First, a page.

- The African National Congress (ANC) will likely be the biggest loser of the 1 November municipal elections, but its loss will not be the gain of the main opposition Democratic Alliance (DA).
- Smaller parties, not only the Economic Freedom Fighters (EFF), will make inroads, signaling a more fragmented political picture and protracted coalition-making post-election.
- The election outcome will directly affect President Cyril Ramaphosa’s re-election chances in 2022 and the outlook for coalition politics over the next decade.
With less than two weeks to go to the 1 November municipal elections, campaigning has kicked into high gear. But this year, several factors render the election outlook less predictable than usual:
- Voter turnout: Turnout in municipal elections always trails national ballots (it was 57% in 2016), but it could be especially low this year as the country reels from the pandemic, record unemployment (34.4%, narrowly defined), heightened poverty, and hunger. Traditional ANC voters are especially likely to stay away relative to the DA and other parties.
- ANC infighting: ANC infighting almost sabotaged the party’s candidate registration effort in key provinces. Divisions between factions aligned with President Cyril Ramaphosa and ex-president Jacob Zuma, and incidents of political violence, could further dampen voter turnout for the ANC, especially in KwaZulu-Natal (KZN).
- Pandemic restrictions: The easing of South Africa’s lockdown restrictions to “Level 1” on 30 September has eased campaigning restrictions in recent weeks. Door-to-door campaigns and rallies have since kicked into gear, but it is difficult to compare this year’s campaigns to previous election cycles.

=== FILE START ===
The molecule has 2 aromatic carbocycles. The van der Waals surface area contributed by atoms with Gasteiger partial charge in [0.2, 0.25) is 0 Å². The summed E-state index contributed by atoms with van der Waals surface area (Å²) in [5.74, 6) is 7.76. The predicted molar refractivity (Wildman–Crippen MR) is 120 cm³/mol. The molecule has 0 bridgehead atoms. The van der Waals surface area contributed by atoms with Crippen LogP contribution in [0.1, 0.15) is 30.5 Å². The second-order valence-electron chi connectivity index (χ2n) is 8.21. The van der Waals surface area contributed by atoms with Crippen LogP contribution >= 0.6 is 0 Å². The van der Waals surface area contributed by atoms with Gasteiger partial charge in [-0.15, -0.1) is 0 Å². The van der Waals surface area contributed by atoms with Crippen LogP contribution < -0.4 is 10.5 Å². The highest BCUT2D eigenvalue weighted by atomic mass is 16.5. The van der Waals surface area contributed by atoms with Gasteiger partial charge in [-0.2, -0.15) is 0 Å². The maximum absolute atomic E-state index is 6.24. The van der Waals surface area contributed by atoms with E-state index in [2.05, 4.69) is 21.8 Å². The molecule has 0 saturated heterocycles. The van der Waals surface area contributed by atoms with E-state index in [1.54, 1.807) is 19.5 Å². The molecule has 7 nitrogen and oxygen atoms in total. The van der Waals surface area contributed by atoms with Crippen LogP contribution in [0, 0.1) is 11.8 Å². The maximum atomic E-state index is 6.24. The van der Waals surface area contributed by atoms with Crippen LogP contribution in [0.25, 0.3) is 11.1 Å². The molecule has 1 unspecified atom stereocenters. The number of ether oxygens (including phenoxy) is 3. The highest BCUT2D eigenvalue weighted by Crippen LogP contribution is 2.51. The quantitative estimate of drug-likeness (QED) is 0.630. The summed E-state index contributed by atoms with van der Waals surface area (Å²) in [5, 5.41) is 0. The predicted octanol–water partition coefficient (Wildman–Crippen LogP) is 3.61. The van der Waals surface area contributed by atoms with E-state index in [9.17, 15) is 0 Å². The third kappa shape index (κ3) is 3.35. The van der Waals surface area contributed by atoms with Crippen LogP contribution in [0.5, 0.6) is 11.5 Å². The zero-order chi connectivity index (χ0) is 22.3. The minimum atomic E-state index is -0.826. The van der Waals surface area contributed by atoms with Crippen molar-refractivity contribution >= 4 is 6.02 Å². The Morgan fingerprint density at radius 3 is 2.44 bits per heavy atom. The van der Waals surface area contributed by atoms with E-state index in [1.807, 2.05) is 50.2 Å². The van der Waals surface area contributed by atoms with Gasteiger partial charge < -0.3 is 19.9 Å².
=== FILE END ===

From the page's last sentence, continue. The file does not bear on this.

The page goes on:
- Funding restrictions: The Political Party Funding Act, which came into effect on 1 April, has complicated fundraising for all parties, but especially the ANC, as manifested by its deepening financial woes and its delayed staff salaries.
- Newcomer parties and independents: This year, a record number of parties (1483) as well as independent candidates have been registered. While most parties are locally or identity-based, newcomer parties like former Johannesburg mayor Herman Mashaba’s ActionSA could emerge as significant coalition players in key cities.
Who will be the winners and losers?
1. The ANC will be the biggest loser
The ruling ANC is likely to lose further vote share compared with 2016 (when it won 53.9% of the overall vote). While internal ANC polling has suggested that the party’s share could drop as low as the mid-40s, campaigning has recently picked up. President Cyril Ramaphosa, whose public approval levels vastly exceed those of his party, is crisscrossing the country to boost support for the ANC. Officials believe that Ramaphosa’s “smile” and frank admission of mistakes will help the party win back some support or at least reduce the party’s losses. However, at the ward level, many ANC candidates, particularly in urban centers, appear to be struggling, often facing angry communities who accuse all ANC leaders (not just the Zuma faction) of being corrupt. This year, worse-than-usual financial difficulties mean that standard resources like T-shirts and posters and even social media campaigns are unusually scarce.
The party may garner just under 50% of the vote share, but the lower it drops toward the mid-40s, the greater the political fallout may be, including for Ramaphosa’s re-election effort in 2022. The ANC will also continue to struggle in the majority of South Africa’s eight metropolitan municipalities. Like in 2016, it is unlikely to reach an outright majority in four key cities: Tshwane, Johannesburg, Nelson Mandela Bay, and Ekurhuleni. Cape Town is a lost cause for the ANC anyway. But even traditional ANC strongholds – eThekwini (KZN), Buffalo City (Eastern Cape), and Mangaung (Free State) – could see significant declines (see 2016 results below). eThekwini will be particularly crucial, as Zuma’s faction is agitating in KZN. In the Free State, suspended, corruption-accused ANC secretary-general Ace Magashule has been dismissive of ANC prospects, and the Ramaphosa camp fears’sabotage’ via Magashule-backed independents or stayaway voters.
2. But the DA will not be the big winner